This third warm-up takes it now a fair bit further. It does for the first time require that you put your leg behind your head but because you are lying down, gravity will work with you and that makes it a whole lot easier on your low back. Lying on your back, draw both feet towards your head, keeping them bent at approximately 100 degrees. Point now the right foot and draw it behind your head, using your left arm. Extend your left leg and hip-flex as much as possible. Make sure that your abs are engaged and your hips are square.

Exhaling, flex your neck and draw your foot as far down your back as possible. The further down you get it the less pressure is on your neck and correspondingly less stress on your cervical discs. Inhaling, gently extend now your neck and upper thorax and draw your head down towards the floor. Repeat this sequence several times, on each exhale flexing the trunk and drawing the leg further down your neck and back and on each inhalation extending your back, which opens the hip joint further. Once you’ve entered as deeply into the pose as possible hold this point for several breaths. Then repeat the warm-up on the left side.

This warm-up is much more strength based and creates a more realistic simulation of performing the full posture. It does not only open your hip joint but also increases core strength. It is safe to say that unless you are extremely flexible leg-behind-head’s core strength aspect is as important as it’s hip flexibility aspect.

I suggest to do these three warm-ups until the shin is sitting in the lordotic curve of your cervical spine and does not press against the back of your head. Better even would it be if the shin presses against the upper thoracic vertebrae. However, such extreme levels of flexibility cannot be expected if you are new to these postures.

Execution of full posture: knee behind shoulder

Once you feel appropriately warmed up and endowed with the necessary abdominal and core strength, sit down with your left leg straight and your right leg bent up and resting on your right arm. During the following avoid as much as possible tilting the pelvis posteriorly because doing so would flex the low back and the more you do this the more stress you place on the lumbar discs as well as the sacroiliac joints. Instead of that focus on movement in the hip joint.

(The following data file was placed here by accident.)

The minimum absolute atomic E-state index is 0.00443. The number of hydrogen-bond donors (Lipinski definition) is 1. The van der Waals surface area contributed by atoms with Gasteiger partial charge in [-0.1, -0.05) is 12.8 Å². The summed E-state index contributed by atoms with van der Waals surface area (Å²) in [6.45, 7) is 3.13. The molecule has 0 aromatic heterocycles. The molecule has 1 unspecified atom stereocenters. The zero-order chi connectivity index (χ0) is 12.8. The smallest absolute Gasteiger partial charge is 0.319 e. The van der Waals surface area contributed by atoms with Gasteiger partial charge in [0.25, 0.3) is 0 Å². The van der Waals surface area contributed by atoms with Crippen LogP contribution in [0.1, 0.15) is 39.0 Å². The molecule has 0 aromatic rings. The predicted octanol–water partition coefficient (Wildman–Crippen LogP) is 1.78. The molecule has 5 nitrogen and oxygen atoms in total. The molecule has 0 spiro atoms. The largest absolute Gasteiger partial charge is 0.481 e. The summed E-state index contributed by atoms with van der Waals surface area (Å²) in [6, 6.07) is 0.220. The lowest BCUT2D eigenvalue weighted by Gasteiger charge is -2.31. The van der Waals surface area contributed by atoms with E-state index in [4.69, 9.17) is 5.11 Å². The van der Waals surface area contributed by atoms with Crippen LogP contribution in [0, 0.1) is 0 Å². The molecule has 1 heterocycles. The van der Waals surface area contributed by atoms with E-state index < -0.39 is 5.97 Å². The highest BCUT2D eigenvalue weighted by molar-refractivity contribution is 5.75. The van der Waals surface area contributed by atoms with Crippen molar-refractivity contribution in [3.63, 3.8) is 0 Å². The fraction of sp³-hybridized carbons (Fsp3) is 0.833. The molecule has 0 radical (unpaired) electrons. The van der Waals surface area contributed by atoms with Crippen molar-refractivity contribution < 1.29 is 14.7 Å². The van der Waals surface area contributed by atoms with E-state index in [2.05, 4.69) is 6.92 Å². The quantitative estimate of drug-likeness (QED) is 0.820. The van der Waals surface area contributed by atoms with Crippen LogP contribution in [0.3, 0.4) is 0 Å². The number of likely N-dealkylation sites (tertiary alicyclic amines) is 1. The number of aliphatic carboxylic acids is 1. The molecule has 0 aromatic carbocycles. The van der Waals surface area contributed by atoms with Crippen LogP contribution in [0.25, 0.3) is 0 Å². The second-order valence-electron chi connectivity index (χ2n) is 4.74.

Guiding your right foot with your left hand, laterally rotate your femur and draw your knee behind your shoulder.

Leg – behind – head

As we previously did in the third warm-up (only there supine), now bend your head and upper thorax forward and lift your leg behind your head using your left arm. At the same time draw your leg as far down your back as possible. Be realistic and remember what was earlier said about risks and safety. Inhaling, now return your head, neck and upper chest as much as you can to an upright position. This can only be safely performed if the leg sits somewhere in the lordotic curve of the neck. If it presses against the back of the head there will be too much stress on the cervical discs. Arch back now and concentrate on generating lateral rotation in your hip joint. Keep assisting by drawing your right foot backwards with your left hand. When you feel that the hip joint moving and rotating you have now gained some more space to draw your leg further down the back. Exhaling flex your trunk and neck and at the same time draw your right leg further down your back. Use several sequential attempts if necessary. When you feel that the leg does not move any further, inhale, raise your chest and perform back-extension as much as possible. You can repeat this sequence as often as you feel is necessary to get the leg as far down your back as possible.

Sitting upright